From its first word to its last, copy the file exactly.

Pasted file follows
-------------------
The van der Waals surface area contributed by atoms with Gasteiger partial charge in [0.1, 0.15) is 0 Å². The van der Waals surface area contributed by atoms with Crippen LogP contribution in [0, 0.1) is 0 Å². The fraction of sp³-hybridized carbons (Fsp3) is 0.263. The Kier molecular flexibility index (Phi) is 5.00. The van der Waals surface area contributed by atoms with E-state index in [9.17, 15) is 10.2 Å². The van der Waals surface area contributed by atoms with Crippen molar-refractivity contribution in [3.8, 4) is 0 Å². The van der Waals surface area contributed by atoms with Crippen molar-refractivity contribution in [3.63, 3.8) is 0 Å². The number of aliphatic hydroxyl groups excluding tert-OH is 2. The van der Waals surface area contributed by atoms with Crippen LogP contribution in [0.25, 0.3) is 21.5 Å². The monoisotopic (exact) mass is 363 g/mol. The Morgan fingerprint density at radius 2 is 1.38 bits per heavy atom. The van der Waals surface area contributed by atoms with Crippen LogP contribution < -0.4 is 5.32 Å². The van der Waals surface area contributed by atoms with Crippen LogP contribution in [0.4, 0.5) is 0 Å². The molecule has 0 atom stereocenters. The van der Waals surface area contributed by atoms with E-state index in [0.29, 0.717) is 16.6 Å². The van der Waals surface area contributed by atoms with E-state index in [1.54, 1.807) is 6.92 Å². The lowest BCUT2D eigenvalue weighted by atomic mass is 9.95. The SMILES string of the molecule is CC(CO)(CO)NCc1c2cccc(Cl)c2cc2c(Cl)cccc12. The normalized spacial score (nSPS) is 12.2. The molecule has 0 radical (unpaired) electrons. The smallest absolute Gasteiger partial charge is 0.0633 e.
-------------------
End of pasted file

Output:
The van der Waals surface area contributed by atoms with Gasteiger partial charge in [0.1, 0.15) is 0 Å². The van der Waals surface area contributed by atoms with Crippen LogP contribution in [0, 0.1) is 0 Å². The fraction of sp³-hybridized carbons (Fsp3) is 0.263. The Kier molecular flexibility index (Phi) is 5.00. The van der Waals surface area contributed by atoms with E-state index in [9.17, 15) is 10.2 Å². The van der Waals surface area contributed by atoms with Crippen molar-refractivity contribution in [3.8, 4) is 0 Å². The van der Waals surface area contributed by atoms with Crippen molar-refractivity contribution in [3.63, 3.8) is 0 Å². The number of aliphatic hydroxyl groups excluding tert-OH is 2. The van der Waals surface area contributed by atoms with Crippen LogP contribution in [0.25, 0.3) is 21.5 Å². The monoisotopic (exact) mass is 363 g/mol. The Morgan fingerprint density at radius 2 is 1.38 bits per heavy atom. The van der Waals surface area contributed by atoms with Crippen LogP contribution < -0.4 is 5.32 Å². The van der Waals surface area contributed by atoms with Crippen LogP contribution in [0.4, 0.5) is 0 Å². The molecule has 0 atom stereocenters. The van der Waals surface area contributed by atoms with E-state index in [0.29, 0.717) is 16.6 Å². The van der Waals surface area contributed by atoms with E-state index in [1.54, 1.807) is 6.92 Å². The lowest BCUT2D eigenvalue weighted by atomic mass is 9.95. The SMILES string of the molecule is CC(CO)(CO)NCc1c2cccc(Cl)c2cc2c(Cl)cccc12. The normalized spacial score (nSPS) is 12.2. The molecule has 0 radical (unpaired) electrons. The smallest absolute Gasteiger partial charge is 0.0633 e.